When Crowe and the leadership team initiated its changes in culture, the collaborative benefits reached far beyond the confines of Snoqualmie Casino. It has also improved the organization’s supply chain, increasing communication with vendors and partners, and has even led to a reduction in waste.
“When we started this culture of collaboration, one of the first things we did was move from fully stocked shelves for our restaurants to just-in-time food. This required a lot of work upfront and a tremendous amount of work with our vendors, specifically Food Services of America (FSA).
“Switching to the just-in-time model reduced our inventory carrying cost with spoilage or having obsolete inventory sitting around,” he shared. “We were able to reduce staffing from a logistics standpoint. It’s meant a lot of collaboration with our chefs to make sure they are stocked, and working closely with the warehouse, and the folks at FSA. They are very hands-on, and have spent a lot of time at the property, talk to our different chefs and the purchasing department to make sure things are being done right.”
Instead of having to move product from warehouse to restaurant and back again, the just-in-time approach has lessened the footprint of this process: each restaurant outlet places an order, which is then delivered straight to that property.
“It’s meant a fresher product on a daily basis,” Crowe shared.
“We had been open for eight, almost nine years, and it was time to freshen up and inject some more life into a few of our restaurants,” Crowe said. “The challenge was that we had to close down the locations and displace or inconvenience our customers because of it.”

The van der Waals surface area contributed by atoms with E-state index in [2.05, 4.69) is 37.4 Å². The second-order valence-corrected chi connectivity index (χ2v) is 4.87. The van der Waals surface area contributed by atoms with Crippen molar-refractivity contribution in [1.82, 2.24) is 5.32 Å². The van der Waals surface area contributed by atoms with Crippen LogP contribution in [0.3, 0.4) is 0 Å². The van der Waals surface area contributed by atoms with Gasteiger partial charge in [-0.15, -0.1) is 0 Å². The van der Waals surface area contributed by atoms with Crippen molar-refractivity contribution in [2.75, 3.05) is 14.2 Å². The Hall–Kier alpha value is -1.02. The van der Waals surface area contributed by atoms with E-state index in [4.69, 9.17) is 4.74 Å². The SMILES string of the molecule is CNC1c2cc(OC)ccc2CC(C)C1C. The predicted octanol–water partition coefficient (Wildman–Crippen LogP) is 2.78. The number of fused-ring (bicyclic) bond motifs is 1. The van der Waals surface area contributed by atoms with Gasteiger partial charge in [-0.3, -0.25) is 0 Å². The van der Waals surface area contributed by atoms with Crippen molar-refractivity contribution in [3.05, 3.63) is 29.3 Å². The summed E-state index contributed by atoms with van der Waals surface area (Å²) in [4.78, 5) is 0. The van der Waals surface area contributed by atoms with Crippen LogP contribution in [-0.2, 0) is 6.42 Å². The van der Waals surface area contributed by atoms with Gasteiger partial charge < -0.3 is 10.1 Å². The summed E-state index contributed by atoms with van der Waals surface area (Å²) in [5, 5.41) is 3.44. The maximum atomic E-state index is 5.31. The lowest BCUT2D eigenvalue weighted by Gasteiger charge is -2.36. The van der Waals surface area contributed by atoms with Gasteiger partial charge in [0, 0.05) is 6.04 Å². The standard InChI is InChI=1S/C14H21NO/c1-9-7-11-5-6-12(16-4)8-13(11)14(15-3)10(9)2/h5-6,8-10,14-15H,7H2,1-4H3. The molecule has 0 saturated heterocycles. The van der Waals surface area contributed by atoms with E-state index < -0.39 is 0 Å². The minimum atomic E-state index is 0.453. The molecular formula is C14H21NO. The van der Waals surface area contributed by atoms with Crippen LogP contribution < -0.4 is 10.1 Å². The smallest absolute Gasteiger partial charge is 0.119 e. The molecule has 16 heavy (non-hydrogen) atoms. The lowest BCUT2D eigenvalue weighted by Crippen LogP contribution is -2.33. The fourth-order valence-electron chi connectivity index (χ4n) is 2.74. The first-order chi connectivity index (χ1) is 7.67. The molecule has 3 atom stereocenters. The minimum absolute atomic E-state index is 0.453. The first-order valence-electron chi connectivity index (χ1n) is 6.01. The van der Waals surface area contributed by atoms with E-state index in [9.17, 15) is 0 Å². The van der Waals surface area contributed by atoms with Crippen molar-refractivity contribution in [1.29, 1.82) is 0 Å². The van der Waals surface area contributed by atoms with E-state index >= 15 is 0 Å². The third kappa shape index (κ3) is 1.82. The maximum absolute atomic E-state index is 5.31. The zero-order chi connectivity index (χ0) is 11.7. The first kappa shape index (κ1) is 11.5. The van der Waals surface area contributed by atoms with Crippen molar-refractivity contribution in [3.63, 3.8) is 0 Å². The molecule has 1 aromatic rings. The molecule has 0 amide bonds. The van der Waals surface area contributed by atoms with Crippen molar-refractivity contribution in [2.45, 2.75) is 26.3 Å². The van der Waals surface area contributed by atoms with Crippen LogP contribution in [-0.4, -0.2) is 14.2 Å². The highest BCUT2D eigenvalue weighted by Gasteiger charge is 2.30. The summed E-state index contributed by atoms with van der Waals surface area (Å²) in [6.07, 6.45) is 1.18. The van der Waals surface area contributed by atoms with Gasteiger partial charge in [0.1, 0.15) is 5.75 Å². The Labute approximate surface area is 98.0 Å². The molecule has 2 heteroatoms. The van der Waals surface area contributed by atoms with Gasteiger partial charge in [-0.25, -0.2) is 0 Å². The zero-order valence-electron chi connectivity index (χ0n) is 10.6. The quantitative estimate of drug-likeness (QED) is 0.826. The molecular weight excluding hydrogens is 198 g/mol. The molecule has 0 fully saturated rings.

Through collaborative efforts with its partner in this venture, I-5 Design, Snoqualmie was able to structure the construction and remodel so that work was done late in the evenings or early in the mornings in the middle of the week.
“They did a fabulous job, and allowed us to reopen the buffet while the remodel was going on busy days. This was the biggest challenge: making sure the project was staying on schedule so we could have the buffet open on the weekends.”
I-5 Design also did the work on Snoqualmie Casino’s Mist Bar.
“We has the same type of challenges—construction going on in the middle of a casino,” Crowe said. “But the company prefabbed all of the remodel in a warehouse. All they had to do was take it apart and assemble it on site.
“They did the complete remodel in three weeks. We recently created the Vendor of the Year award because of I-5 Design and their contributions to our business.”
The guest experience motivates every decision and every strategy at Snoqualmie Casino—whether it be shifts in culture or renovations.
“Customers drive the bus,” Crowe said. “They are why we are here. Our guests see the casino as an escape, and it’s our main goal to provide a place where people can have fun, relax, feel like they are getting a good value, and want to keep coming back.”
Close, yet spectacularly beautiful, Snoqualmie Casino offers a one-of-a-kind gaming and entertainment experience. It’s all here, just minutes from Seattle.